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Study shows dolphins squeal with delight

Dolphins often squeal when they get a fish treat, sounding much like happy children. US researchers on Wednesday (Aug 14) said they believe these calls are expressions of pure delight.

WASHINGTON: Dolphins often squeal when they get a fish treat, sounding much like happy children. US researchers on Wednesday (Aug 13) said they believe these calls are not just ways of signaling to others in the group that there is food around, but expressions of pure delight.

The reason they think the dolphins' sounds indicate pleasure is they match the amount of time it takes for the brain to release the hormone dopamine.

The study in the Journal of Experimental Biology was led by Sam Ridgway of the National Marine Mammal Foundation in San Diego, California. Ridgway and colleagues work with bottlenose dolphins and beluga whales, training them to repeat behaviors and rewarding them with fish.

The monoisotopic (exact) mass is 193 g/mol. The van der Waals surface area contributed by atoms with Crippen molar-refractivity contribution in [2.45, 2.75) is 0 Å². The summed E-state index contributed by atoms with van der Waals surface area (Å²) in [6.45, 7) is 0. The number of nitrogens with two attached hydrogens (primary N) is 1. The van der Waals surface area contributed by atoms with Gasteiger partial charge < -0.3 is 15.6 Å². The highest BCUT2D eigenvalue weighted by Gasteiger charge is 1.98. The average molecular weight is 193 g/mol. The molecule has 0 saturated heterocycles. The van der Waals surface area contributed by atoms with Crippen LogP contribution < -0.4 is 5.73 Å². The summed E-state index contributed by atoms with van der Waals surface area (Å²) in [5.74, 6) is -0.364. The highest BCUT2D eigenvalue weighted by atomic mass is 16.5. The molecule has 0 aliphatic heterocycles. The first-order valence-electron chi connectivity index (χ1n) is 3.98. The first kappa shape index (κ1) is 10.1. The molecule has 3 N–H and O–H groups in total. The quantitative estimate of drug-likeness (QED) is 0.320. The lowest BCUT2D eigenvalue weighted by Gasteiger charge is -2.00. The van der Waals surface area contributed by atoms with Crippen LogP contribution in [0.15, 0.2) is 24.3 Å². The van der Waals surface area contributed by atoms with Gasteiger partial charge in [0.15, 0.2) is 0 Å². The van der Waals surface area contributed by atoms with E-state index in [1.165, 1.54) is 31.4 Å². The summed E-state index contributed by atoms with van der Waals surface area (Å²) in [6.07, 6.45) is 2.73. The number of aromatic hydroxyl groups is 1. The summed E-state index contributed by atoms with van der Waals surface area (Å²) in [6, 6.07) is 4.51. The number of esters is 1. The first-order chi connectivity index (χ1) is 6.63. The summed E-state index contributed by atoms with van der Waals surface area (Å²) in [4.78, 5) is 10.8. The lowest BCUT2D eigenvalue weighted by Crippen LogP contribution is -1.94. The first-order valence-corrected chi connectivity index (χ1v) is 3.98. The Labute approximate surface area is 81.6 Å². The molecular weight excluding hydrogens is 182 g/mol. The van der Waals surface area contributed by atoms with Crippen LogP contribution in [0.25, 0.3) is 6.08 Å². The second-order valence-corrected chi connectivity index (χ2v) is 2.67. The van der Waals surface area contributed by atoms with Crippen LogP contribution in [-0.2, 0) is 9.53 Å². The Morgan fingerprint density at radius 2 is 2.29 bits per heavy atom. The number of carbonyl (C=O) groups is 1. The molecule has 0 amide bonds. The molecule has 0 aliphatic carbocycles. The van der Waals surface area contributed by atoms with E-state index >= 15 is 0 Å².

Previous research using electrical stimulation and brain chemistry has shown that rats and primates have reward systems involving dopamine neurons. Experiments on a dolphin in the 1950s showed that dolphins also have dopamine neurons in reward areas of their brains and that dolphins vocalise after their brain is stimulated.

Ridgway and colleagues went back over years of recordings of their own research with dolphins and beluga whales. They found that the time delay between the pleasant experience - the reward, or expectation of reward - was just a bit longer than the time it takes for the dopamine release, usually around 100 milliseconds.

"The dolphins take an average of 151 milliseconds extra time for this release, and with the belugas it's about 250 milliseconds delay," said Ridgway. "We think we have demonstrated that it (the squeal) has emotional content."

Since dolphins and belugas "are highly vocal animals, the character, timing and context of their sounds may reveal more about their emotional states and about the function of their sounds in communication," concluded the study. 

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